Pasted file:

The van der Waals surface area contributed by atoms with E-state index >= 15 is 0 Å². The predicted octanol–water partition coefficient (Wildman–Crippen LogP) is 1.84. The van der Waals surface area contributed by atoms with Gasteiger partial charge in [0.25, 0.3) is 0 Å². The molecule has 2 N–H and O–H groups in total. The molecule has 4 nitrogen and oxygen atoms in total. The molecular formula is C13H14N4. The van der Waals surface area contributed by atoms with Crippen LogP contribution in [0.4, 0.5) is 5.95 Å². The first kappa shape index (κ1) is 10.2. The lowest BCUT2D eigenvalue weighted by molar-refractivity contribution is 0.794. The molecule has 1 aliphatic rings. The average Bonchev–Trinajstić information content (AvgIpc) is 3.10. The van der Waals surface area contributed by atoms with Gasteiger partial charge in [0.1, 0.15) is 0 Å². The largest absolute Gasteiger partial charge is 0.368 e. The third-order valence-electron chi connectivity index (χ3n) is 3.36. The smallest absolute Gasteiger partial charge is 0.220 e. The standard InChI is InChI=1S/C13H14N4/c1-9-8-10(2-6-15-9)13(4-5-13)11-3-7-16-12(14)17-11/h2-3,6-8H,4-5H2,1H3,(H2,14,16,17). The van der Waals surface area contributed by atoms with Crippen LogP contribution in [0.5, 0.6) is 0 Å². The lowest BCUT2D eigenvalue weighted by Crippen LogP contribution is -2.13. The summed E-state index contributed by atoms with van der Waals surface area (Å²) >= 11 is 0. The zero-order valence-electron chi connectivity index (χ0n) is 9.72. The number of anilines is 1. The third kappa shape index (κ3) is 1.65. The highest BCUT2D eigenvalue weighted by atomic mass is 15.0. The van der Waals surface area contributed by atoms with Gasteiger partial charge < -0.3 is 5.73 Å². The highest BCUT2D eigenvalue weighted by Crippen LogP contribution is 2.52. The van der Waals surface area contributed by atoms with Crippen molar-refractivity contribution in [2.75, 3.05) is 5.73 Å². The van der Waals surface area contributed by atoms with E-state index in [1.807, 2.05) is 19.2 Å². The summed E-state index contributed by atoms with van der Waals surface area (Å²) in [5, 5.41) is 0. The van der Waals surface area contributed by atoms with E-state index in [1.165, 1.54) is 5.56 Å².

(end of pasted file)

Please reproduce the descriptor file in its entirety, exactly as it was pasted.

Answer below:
The van der Waals surface area contributed by atoms with E-state index >= 15 is 0 Å². The predicted octanol–water partition coefficient (Wildman–Crippen LogP) is 1.84. The van der Waals surface area contributed by atoms with Gasteiger partial charge in [0.25, 0.3) is 0 Å². The molecule has 2 N–H and O–H groups in total. The molecule has 4 nitrogen and oxygen atoms in total. The molecular formula is C13H14N4. The van der Waals surface area contributed by atoms with Crippen LogP contribution in [0.4, 0.5) is 5.95 Å². The first kappa shape index (κ1) is 10.2. The lowest BCUT2D eigenvalue weighted by molar-refractivity contribution is 0.794. The molecule has 1 aliphatic rings. The average Bonchev–Trinajstić information content (AvgIpc) is 3.10. The van der Waals surface area contributed by atoms with Gasteiger partial charge in [0.1, 0.15) is 0 Å². The largest absolute Gasteiger partial charge is 0.368 e. The third-order valence-electron chi connectivity index (χ3n) is 3.36. The smallest absolute Gasteiger partial charge is 0.220 e. The standard InChI is InChI=1S/C13H14N4/c1-9-8-10(2-6-15-9)13(4-5-13)11-3-7-16-12(14)17-11/h2-3,6-8H,4-5H2,1H3,(H2,14,16,17). The van der Waals surface area contributed by atoms with Crippen LogP contribution in [0.5, 0.6) is 0 Å². The lowest BCUT2D eigenvalue weighted by Crippen LogP contribution is -2.13. The summed E-state index contributed by atoms with van der Waals surface area (Å²) >= 11 is 0. The zero-order valence-electron chi connectivity index (χ0n) is 9.72. The number of anilines is 1. The third kappa shape index (κ3) is 1.65. The highest BCUT2D eigenvalue weighted by atomic mass is 15.0. The van der Waals surface area contributed by atoms with Gasteiger partial charge < -0.3 is 5.73 Å². The highest BCUT2D eigenvalue weighted by Crippen LogP contribution is 2.52. The van der Waals surface area contributed by atoms with Crippen molar-refractivity contribution in [2.75, 3.05) is 5.73 Å². The van der Waals surface area contributed by atoms with E-state index in [1.807, 2.05) is 19.2 Å². The summed E-state index contributed by atoms with van der Waals surface area (Å²) in [5, 5.41) is 0. The van der Waals surface area contributed by atoms with E-state index in [1.165, 1.54) is 5.56 Å².